We are deeply sorry for your loss - the staff at Ball Funeral Chapel, Inc.
Lucille Treganowan, pioneering woman business owner, author, educator, television personality and beloved mother, grandmother, great-grandmother and aunt, passed away early Thursday morning at the age of 92.
As a single mother in the early 1960’s, she began what would be a long and incredible career in the automotive industry. Starting as an office/clerical worker at Tony Scuro’s automatic transmission shop in Homewood, she soon began studying the complex ins and outs of transmissions, at first “just to not appear clueless” when asked questions by customers. Soon, she was road testing, diagnosing, and managing all aspects of the business. She eventually became a partner, then opened her own business, Transmissions by Lucille.
She was the first woman in the area to obtain a Small Business Administration loan at a time when women were routinely denied financial and business opportunities.
She dealt with sexist stereotypes and ignorance with humor and patience, but was not above skewering the occasional customer or salesperson who would only deal with “the boss man!”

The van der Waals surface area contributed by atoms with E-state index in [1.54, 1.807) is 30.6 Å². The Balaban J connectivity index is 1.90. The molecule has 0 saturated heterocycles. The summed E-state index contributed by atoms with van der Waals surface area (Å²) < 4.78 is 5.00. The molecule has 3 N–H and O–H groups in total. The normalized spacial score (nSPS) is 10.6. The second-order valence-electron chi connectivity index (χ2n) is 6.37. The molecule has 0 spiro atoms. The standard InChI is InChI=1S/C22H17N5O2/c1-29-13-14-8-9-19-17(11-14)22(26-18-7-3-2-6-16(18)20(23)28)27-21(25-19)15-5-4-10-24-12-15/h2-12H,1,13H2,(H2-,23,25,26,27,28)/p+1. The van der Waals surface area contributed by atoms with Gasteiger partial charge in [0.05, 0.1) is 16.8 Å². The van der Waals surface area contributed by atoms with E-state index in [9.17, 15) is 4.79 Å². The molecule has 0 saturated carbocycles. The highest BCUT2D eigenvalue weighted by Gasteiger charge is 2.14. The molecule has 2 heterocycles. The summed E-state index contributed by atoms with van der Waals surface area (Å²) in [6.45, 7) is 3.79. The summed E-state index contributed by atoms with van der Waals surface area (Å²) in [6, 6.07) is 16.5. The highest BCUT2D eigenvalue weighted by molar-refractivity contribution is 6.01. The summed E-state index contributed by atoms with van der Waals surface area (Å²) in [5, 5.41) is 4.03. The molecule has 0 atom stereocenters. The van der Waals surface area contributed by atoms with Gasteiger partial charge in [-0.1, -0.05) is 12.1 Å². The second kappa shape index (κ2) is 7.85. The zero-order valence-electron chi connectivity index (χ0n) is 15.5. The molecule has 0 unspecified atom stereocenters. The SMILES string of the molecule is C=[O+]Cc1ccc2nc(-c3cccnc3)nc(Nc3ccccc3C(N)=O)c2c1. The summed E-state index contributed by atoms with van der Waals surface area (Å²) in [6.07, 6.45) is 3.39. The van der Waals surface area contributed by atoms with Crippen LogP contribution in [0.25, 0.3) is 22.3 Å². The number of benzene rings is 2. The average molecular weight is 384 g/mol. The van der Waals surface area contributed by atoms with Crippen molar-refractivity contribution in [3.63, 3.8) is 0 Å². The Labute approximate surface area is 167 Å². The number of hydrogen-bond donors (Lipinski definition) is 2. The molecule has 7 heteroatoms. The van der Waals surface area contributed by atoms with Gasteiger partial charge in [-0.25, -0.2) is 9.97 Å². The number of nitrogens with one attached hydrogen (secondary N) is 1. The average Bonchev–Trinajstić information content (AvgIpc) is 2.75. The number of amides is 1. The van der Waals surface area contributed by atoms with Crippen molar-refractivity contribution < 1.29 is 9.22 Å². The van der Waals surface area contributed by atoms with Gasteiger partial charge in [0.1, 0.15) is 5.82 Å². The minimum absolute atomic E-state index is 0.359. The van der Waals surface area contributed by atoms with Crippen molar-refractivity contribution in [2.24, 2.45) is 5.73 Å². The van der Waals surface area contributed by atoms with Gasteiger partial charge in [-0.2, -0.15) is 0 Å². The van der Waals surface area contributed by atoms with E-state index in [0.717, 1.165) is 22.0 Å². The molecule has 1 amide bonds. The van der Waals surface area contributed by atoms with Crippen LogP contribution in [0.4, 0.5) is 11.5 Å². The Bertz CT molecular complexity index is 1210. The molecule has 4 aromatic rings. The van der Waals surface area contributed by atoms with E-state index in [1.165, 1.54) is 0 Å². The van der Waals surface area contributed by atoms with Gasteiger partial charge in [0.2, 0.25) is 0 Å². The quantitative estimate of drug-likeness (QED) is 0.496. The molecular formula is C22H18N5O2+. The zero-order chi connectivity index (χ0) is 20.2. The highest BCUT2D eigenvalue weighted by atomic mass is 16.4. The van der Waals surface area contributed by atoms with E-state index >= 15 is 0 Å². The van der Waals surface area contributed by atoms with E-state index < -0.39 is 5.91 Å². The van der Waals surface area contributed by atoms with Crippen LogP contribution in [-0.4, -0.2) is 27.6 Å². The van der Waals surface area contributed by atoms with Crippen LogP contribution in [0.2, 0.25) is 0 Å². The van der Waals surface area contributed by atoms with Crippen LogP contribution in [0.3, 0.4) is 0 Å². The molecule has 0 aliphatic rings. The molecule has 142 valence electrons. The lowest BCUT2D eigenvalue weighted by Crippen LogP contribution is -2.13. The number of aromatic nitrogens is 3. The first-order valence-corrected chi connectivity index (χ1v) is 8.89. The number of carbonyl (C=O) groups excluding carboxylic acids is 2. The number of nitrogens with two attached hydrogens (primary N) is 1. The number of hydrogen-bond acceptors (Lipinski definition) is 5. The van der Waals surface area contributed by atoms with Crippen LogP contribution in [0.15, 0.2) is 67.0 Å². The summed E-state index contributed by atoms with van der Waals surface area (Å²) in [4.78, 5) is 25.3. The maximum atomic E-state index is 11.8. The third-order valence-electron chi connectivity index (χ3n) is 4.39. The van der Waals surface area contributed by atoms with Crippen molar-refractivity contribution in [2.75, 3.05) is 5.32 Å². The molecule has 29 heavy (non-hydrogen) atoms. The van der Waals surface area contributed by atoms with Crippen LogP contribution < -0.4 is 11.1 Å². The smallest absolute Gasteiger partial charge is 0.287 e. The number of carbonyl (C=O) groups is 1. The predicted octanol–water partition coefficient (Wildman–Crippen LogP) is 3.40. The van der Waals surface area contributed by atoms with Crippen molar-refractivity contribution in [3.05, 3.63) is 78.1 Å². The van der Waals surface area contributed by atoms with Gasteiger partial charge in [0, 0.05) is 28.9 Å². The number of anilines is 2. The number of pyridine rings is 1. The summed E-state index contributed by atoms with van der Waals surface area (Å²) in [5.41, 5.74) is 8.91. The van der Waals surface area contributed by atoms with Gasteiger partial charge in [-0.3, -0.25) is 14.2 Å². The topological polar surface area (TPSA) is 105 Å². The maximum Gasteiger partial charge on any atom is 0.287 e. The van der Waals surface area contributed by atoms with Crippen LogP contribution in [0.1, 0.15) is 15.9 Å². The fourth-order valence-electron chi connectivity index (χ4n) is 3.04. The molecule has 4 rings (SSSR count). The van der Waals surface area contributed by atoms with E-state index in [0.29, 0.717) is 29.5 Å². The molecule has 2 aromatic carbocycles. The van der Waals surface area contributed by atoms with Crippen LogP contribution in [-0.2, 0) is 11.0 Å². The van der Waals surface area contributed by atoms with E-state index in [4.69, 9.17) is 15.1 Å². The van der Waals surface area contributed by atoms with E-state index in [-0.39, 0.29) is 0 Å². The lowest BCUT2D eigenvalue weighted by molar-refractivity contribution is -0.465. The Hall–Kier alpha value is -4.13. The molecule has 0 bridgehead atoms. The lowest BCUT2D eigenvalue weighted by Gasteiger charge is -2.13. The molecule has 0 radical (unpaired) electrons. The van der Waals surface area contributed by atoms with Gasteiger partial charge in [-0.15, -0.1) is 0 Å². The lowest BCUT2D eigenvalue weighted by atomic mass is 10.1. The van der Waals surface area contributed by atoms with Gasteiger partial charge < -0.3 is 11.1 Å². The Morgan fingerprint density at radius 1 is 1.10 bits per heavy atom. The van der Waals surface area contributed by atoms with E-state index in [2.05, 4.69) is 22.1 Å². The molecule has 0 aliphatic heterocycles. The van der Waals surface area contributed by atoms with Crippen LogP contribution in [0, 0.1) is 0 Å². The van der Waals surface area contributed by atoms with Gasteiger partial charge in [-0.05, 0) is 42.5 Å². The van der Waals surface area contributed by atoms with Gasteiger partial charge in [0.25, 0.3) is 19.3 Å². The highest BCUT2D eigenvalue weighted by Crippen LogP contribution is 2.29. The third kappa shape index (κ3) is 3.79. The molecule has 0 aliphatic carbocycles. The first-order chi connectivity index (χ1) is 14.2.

She didn’t consider herself a feminist, as such, but from the very beginning, she mentored thousands of women, through classes in general car knowledge and every-day maintenance. Her classes helped displaced homemakers, housewives, aspiring mechanics, and future business leaders.
Her television career began with weekly spots on Pittsburgh’s Daybreak show. The Powder Puff Mechanics spots soon grew into a movement. Eventually, she had her own ongoing show on the Home and Garden network (Lucille’s Car Care Clinic.) She appeared in an episode of Home Improvement with Tim Allen, and made appearances with Oprah, David Letterman, Jon Stewart and more.
She authored a helpful book on basic car care and toured the country touting her book, appearing at conventions, book stores and car shows.
She went on to complete her college degree at Chatham College when she was in her sixties.
She reluctantly retired in her mid-seventies and spent most of her time spoiling dogs and grandchildren.
No memorial is planned, as she has outlived most of her friends and siblings. She will return to her beloved Iola Kansas to rest with her parents and brother. Please, no flowers. Instead, we suggest donating to any organization mentoring young girls and women, or any worthy animal shelter.